StuGo leads elementary mentor initiative


Photo taken by Jenny Kim.

Jenny Kim, Staff Writer

Rochester High School started a new mentoring program for elementary school students called Rochester Reaching Out. It is a Covid friendly mentor program that connects high schoolers and elementary schoolers over zoom. Elementary school students will have the opportunity to bond with their mentors, who will support them through this time.

Rochester Reaching Out is run by the Mental Health Committee from Stugo, with the Head being Carly Jones and Chair Mori Tillman. 

Students at RHS from all grades got the opportunity to fill out an application to be mentors. Some of the feeder elementary schools can join this program, including Meadow Brook, Long Meadow, and University Hills.

This program started when a mom of an elementary school student reached out to Mrs. Cusmano, RHS Student Council advisor, about how her child struggled from not being able to see her friends everyday. To help combat this issue, a meeting was set up between the elementary school student and a student council member. With the good outcome, Stugo was determined to enhance this idea into a bigger project.

“We decided to spread this out to our feeder schools and create an event out of it,” Head of Mental Health Committee Carly Jones said.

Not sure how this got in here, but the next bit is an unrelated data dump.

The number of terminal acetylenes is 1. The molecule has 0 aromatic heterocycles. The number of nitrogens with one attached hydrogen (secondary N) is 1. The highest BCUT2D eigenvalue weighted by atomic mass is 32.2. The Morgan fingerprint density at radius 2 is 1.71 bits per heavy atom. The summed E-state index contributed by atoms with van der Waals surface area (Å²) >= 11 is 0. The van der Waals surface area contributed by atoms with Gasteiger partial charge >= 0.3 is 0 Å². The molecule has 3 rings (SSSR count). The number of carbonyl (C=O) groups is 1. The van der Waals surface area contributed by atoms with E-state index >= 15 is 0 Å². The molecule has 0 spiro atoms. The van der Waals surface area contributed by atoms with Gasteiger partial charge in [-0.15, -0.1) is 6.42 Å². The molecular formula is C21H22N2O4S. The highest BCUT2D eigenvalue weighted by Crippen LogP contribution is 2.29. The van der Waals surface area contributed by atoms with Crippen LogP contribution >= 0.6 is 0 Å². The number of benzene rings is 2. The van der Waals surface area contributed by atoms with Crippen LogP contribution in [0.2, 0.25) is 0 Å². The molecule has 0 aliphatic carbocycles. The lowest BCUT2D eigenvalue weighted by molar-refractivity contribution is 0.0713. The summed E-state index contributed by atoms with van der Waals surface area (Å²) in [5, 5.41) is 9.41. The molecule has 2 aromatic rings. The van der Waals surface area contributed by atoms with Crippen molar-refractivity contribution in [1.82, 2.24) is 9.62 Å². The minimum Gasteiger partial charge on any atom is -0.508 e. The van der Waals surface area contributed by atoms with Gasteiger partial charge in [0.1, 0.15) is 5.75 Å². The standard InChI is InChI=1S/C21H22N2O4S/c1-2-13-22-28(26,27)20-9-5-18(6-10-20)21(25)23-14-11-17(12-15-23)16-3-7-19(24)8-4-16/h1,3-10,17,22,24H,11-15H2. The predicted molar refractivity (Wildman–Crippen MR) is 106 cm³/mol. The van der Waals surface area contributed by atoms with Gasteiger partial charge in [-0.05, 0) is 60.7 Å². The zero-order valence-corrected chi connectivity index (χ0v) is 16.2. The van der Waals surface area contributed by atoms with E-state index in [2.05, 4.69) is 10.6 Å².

Mentors of Rochester Reaching Out will be paired with a student from one of the feeder elementary schools. A schedule will be set for the mentor and the buddy to meet over zoom where they can introduce themselves and brainstorm different ideas for their next meetup. 

Mentors are expected to meet with their buddy at least twice a month, and some fun activities include crafts, coloring, or even homework help.

Despite COVID, this virtual mentoring program will benefit both the mentors and the elementary school buddies as they build new connections and do various activities as they meet over Zoom.

“I know a lot of kids are struggling right now, so I’m excited to be there for them as someone to talk to and someone to help them,” mentor Megan Baker said.